The cost of healthcare for an American family of four will still increase in 2019 by 4%, reaching USD 29,300; according to Coface calculations based on data from the Milliman consulting firm due to higher prescription drug costs and hospital services. Close to 42% of this amount is covered by the household, with only 58% by the “sponsor” (whether a private company, the federal state, or a local authority). The sales’ approval of a number of specialty drugs over many years has driven this cost up: according to Milliman, the cost of medicine increased by 6% in 2018. While this rise was slower than the preceding two years, it is still high, notably for middle class. Moreover, there are disparities in insurance premia across states, as well as between urban and rural areas, due to varying levels of competition. This is notably the case for those insured under the ACA law, with rural inhabitants of Wyoming having to pays USD 700 a month per capita, while New Jersey premia are set to USD 290, according to data from the US Department of Health.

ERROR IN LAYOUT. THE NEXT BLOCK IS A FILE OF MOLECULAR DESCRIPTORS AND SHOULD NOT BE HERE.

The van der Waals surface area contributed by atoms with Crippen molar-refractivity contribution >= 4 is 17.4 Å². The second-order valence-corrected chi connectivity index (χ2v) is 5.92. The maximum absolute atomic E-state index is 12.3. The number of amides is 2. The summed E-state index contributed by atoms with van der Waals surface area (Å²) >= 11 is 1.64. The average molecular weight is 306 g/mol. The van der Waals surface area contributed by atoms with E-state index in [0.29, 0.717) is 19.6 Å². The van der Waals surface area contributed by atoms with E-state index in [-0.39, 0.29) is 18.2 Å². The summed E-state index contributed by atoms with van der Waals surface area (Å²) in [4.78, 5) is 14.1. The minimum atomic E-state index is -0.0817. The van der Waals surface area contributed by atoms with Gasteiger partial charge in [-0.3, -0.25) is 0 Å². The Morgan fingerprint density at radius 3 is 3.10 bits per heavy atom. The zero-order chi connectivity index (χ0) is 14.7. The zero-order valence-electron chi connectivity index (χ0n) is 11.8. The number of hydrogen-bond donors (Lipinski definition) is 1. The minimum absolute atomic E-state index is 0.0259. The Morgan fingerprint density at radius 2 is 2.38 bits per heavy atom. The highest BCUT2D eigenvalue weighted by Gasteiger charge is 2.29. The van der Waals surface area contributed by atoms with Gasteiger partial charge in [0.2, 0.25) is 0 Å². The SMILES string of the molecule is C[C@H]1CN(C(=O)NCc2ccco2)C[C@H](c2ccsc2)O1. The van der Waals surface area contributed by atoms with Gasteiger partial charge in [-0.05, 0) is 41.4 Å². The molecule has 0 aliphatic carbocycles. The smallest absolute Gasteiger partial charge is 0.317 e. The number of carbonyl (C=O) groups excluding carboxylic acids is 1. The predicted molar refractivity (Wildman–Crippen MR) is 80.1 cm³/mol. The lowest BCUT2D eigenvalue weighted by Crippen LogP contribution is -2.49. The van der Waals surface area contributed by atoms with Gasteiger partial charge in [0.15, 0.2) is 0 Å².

In China, since mid-2015, drug prices are no longer determined by public authorities, leaving it up to "market forces" to set the price levels. Nevertheless, these apparent free market rules mask a public determination (enshrined in law) to force providers to offer reasonable prices via negotiations. Similarly to last year, 2019 medicine prices are expected to continue on the same trends. The outcome of October 2018 negotiations between drug manufacturers and health authorities will come into force in 2019. This agreement plans to cut prices of expensive drugs up to 57%. Authorities in provinces are exerting pressure on pharmaceutical companies to reduce prices when bidding for drug procurement, making medicine affordable for hospitals.


Research & Development spending in the sector increased around the world in 2018 by 4.2% and are likely to increase in 2019 (3.1%), according to Evaluate Pharma, who also expect drug sales to increase by 4.9% in 2019. This increase, which applies to all major world economies, will be a reflection of the expanding oncology market and orphan drugs for treating rare medical conditions.